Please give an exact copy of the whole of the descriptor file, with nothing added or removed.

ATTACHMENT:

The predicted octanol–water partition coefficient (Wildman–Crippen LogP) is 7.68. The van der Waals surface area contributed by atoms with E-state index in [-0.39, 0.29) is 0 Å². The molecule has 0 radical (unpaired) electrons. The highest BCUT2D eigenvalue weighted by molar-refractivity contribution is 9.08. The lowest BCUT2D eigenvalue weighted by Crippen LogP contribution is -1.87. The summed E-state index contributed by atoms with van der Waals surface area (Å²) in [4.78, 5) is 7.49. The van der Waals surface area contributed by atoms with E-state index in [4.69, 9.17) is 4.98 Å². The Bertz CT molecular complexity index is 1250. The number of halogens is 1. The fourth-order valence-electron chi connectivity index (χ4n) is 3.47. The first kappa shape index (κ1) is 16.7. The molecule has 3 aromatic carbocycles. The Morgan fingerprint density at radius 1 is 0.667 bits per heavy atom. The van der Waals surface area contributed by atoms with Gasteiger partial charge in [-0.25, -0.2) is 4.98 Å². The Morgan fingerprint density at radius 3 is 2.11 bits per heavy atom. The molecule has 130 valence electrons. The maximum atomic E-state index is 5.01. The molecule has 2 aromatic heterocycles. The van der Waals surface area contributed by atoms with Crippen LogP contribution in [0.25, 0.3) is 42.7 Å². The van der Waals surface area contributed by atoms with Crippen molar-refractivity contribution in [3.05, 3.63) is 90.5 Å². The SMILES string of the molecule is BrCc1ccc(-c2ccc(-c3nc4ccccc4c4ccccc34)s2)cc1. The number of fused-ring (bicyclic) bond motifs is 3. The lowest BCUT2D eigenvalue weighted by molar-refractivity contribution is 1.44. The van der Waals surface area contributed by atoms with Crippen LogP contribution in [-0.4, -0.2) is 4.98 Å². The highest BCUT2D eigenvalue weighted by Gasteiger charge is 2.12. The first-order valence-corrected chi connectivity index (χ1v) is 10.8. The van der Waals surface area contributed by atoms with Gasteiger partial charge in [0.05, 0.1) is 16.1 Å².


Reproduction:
The predicted octanol–water partition coefficient (Wildman–Crippen LogP) is 7.68. The van der Waals surface area contributed by atoms with E-state index in [-0.39, 0.29) is 0 Å². The molecule has 0 radical (unpaired) electrons. The highest BCUT2D eigenvalue weighted by molar-refractivity contribution is 9.08. The lowest BCUT2D eigenvalue weighted by Crippen LogP contribution is -1.87. The summed E-state index contributed by atoms with van der Waals surface area (Å²) in [4.78, 5) is 7.49. The van der Waals surface area contributed by atoms with E-state index in [4.69, 9.17) is 4.98 Å². The Bertz CT molecular complexity index is 1250. The number of halogens is 1. The fourth-order valence-electron chi connectivity index (χ4n) is 3.47. The first kappa shape index (κ1) is 16.7. The molecule has 3 aromatic carbocycles. The Morgan fingerprint density at radius 1 is 0.667 bits per heavy atom. The van der Waals surface area contributed by atoms with Gasteiger partial charge in [-0.25, -0.2) is 4.98 Å². The Morgan fingerprint density at radius 3 is 2.11 bits per heavy atom. The molecule has 130 valence electrons. The maximum atomic E-state index is 5.01. The molecule has 2 aromatic heterocycles. The van der Waals surface area contributed by atoms with Crippen LogP contribution in [0.25, 0.3) is 42.7 Å². The van der Waals surface area contributed by atoms with Crippen molar-refractivity contribution in [3.05, 3.63) is 90.5 Å². The SMILES string of the molecule is BrCc1ccc(-c2ccc(-c3nc4ccccc4c4ccccc34)s2)cc1. The number of fused-ring (bicyclic) bond motifs is 3. The lowest BCUT2D eigenvalue weighted by molar-refractivity contribution is 1.44. The van der Waals surface area contributed by atoms with Crippen LogP contribution in [-0.4, -0.2) is 4.98 Å². The highest BCUT2D eigenvalue weighted by Gasteiger charge is 2.12. The first-order valence-corrected chi connectivity index (χ1v) is 10.8. The van der Waals surface area contributed by atoms with Gasteiger partial charge in [0.05, 0.1) is 16.1 Å².